It’s been a busy few days around these parts: catch-ups with friends (amazing), busy days at work (fun) and lots of last things to get done before the school year finishes in EIGHT MORE DAYS. So apologies RRs* for going AWOL….
Two weeks ago, we had Unit One in tears when I suggested he do a practice-run of the song he was due to play at his end of year drum recital (Is it a recital when it is kids smashing the crap out of a set of skins?). We have not heard one single skerrick of practice all year, and believe me, with the size of our house and the type of songs he learns, I’d know if he was playing. Let’s just say it is not Vivaldi. So far, I’m told he doesn’t need to practice because he “learns it all in my lessons”. The lessons go for half an hour. Per week. Sounds suspiciously like that old “I did all my maths homework on the way home on the bus” chestnut. Anyway, I said “give me a run through” and he cried. Because, shock of shocks, he couldn’t remember it.
It’s funny, he’s been the type of kid who hasn’t really had to work very hard for anything so far. He’s naturally good at most things, has a great memory, and could read fluently at four years old. This means there have been no hard-won battles to learn sight words or times tables, no trial and error, no striving for success. So of course he wanted me to call the drum teacher and get him out of the concert. Or change songs to something he already knew.
In the interests of making a point (and being right in the process- my two fave things) we made him practice that song three times every night for the next nine nights, and guess what? He learnt it. He bashed those drums as hard as he could and he did a great job. Not perfect but great.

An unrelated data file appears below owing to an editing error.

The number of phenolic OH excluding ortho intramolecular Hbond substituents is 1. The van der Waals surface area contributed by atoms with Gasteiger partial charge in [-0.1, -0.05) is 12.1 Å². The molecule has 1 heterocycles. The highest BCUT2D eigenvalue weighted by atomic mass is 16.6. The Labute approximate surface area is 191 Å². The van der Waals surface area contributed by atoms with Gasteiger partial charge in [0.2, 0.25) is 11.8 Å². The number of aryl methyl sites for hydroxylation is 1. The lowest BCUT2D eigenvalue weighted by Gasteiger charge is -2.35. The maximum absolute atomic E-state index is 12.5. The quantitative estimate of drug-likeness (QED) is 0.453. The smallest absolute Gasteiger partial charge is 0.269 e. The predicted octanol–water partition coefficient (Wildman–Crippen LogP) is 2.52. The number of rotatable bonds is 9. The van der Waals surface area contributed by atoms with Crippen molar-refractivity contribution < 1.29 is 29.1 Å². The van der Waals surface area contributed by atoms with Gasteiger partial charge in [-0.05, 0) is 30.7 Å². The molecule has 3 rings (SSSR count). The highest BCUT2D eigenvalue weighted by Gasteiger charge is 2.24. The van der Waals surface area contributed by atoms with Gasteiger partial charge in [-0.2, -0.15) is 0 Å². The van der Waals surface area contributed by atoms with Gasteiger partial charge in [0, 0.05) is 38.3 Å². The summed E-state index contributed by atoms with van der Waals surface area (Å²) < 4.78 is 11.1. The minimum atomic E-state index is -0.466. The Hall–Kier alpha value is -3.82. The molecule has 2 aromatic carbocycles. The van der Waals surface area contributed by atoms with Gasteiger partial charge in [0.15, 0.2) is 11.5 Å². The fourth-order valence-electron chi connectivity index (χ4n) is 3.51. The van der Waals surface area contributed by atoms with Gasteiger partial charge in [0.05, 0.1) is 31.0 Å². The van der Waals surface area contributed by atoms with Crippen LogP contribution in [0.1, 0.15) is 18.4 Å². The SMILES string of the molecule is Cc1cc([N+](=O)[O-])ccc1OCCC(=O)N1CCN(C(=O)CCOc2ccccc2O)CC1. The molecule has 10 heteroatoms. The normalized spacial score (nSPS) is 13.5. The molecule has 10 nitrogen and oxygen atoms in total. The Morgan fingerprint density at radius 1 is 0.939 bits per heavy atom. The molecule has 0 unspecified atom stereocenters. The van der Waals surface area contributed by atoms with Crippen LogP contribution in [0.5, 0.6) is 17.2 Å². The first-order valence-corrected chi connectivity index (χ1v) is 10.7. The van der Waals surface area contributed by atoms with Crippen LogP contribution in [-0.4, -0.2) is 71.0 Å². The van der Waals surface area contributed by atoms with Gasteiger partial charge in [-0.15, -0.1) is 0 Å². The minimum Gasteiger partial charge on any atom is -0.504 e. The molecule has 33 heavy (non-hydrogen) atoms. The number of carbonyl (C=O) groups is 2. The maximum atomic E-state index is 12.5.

You see, the reason why he didn’t want to practice it was because he couldn’t do it perfectly the first time. He was concerned, because even though it looks like an easy song, he says it’s quite difficult. I suspect when you’re a kid who has had things come easily, you don’t have resilience or determination in your repertoire. Maybe persistence isn’t something you’re born with, but something you have to practice, just like your drumming. So we entered tenacity training. And it worked (Of course it did, did I mention I’m always right?). He did the song, and by the look on his face, and the chatter in the car afterwards, the victory tasted sweeter for being something he’d worked on and worked out. Thunderous applause.
Crank up the volume, sit back and get Thunderstruck
PS Please click the link- he’s collecting views and I promised I’d blog up the numbers for him….
* Regular Readers